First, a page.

There's an odd twist to human physiology not seen in any other primate that makes giving birth more complicated for our species. Now, a study using biomechanical modelling on gait and posture has provided some insights into this long-standing mystery.
The narrow shape of the human birth canal is kinked at the inlet, so that contractions of the mother must rotate the baby's big brain and wide shoulders nearly 90 degrees to fit into the pelvis.
Imagine sliding a foot into a tight boot with a twisted entrance and you've got a rough idea of how challenging this can be. If the baby gets stuck, it can endanger both the life of the mother and child. In fact, this is thought to occur in as many as 6 percent of all births worldwide.
So what's the advantage? Surprisingly, for such a key element in the reproduction of our very species, we're still trying to figure that out.
Above: The rotational birth of humans. A) shows the head turning about 90° to fit into the largest dimension of the pelvic plane; B) shows the layers of the birth canal.
Today, some of the most fundamental parts of human pregnancy are a complete mystery. We don't know, for instance, why our species undergoes such long and dangerous labors compared to other mammals.
Traditionally, it is thought the human pelvis is shaped the way it is to make walking easier. Evolutionarily speaking, the advantages of bipedal movement on a daily basis were clearly worth the extra risks that came with having narrow hips and big-brained babies.
In the new study, extensive biomechanical models of the pelvic floor suggest the shape of the birth canal doesn't help us walk so much as it helps us stand up.
"We argue that the transverse elongation of the pelvic inlet has evolved because of the limits on the front-to-back diameter in humans imposed by balancing upright posture, rather than by the efficiency of the bipedal locomotion", says Philipp Mitteroecker, who was also involved in this study."
If the inlet from the womb to the birth canal was a deeper oval, a baby could slide right through without very many fussy movements at all, as they do in other primates.
But in a human, this would require the pelvis to tilt at an even greater degree than it already does, which would add a deeper curve to the lower back.
Ultimately, the new models suggest that extra curve would compromise the stability and health of our spines, which is possibly why the inlet to the birth canal evolved a new shape instead.
In comparison, other primates, like chimpanzees, can afford to have a deeper inlet to the pelvis because they are mostly on all fours and aren't putting a lot of weight on their hips. To get through to the birth canal, chimpanzee young only have to twist their heads a little.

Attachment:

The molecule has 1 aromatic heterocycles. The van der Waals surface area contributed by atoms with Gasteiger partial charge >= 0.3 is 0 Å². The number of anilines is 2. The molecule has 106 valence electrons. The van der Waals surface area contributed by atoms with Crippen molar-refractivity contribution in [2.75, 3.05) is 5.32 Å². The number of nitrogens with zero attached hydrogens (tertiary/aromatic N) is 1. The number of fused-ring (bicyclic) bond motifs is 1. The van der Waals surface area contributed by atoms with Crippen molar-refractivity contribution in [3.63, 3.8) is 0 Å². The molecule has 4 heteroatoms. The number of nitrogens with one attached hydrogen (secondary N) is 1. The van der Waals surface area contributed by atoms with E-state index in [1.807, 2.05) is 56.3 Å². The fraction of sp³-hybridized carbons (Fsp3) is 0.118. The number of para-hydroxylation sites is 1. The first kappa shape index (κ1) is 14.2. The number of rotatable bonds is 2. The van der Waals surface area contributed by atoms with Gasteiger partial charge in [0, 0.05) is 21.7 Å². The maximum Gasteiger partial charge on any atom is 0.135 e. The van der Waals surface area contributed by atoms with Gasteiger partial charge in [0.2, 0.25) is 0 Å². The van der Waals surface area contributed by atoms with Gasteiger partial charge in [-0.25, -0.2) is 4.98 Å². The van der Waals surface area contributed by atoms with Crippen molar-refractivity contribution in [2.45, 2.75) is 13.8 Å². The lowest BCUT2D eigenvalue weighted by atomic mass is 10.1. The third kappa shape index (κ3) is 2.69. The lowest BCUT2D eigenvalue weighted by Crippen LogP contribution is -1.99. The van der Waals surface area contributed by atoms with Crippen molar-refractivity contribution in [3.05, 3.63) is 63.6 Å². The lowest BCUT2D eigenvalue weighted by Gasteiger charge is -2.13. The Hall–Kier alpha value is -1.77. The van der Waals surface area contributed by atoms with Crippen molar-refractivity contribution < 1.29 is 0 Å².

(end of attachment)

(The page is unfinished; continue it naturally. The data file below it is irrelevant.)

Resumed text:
The human baby, by comparison, has to move their body nearly 90 degrees to face the mother's spine to fit through the tight ellipsoid.
Even after this tricky maneuver, it's not a straight slide into the world. The outlet of the human birth canal is also shaped slightly different to primates. It requires the baby to once again turn to get its shoulders out, which are widest on a different axis to the head.
The models run by researchers suggest the outlet of the birth canal is shaped this way to better support the pelvic floor.
If the lower birth canal had an outlet that was wider still, the results indicate it would help pelvic floor stability even more; however, it would ultimately make childbirth too risky. The final twist would be too hard for the head and shoulders to shimmy through.
"Our results provide a novel evolutionary explanation for the twisted shape of the human birth canal," the authors conclude.
It's an intriguing idea from a well-thought out model, but real-world research will be needed to determine if this is really why humans are born with a twist and a shout.
Evolutionary studies, for instance, have shown female Neanderthals had birth canals more similar to chimpanzees, which suggests twisting is a uniquely human and relatively recent evolutionary development.
Given that Neanderthals also stood and walked on two feet, it would be interesting to compare the biomechanics of ancient humans to figure out why the modern human pelvis stands out.
The study was published in BMC Biology.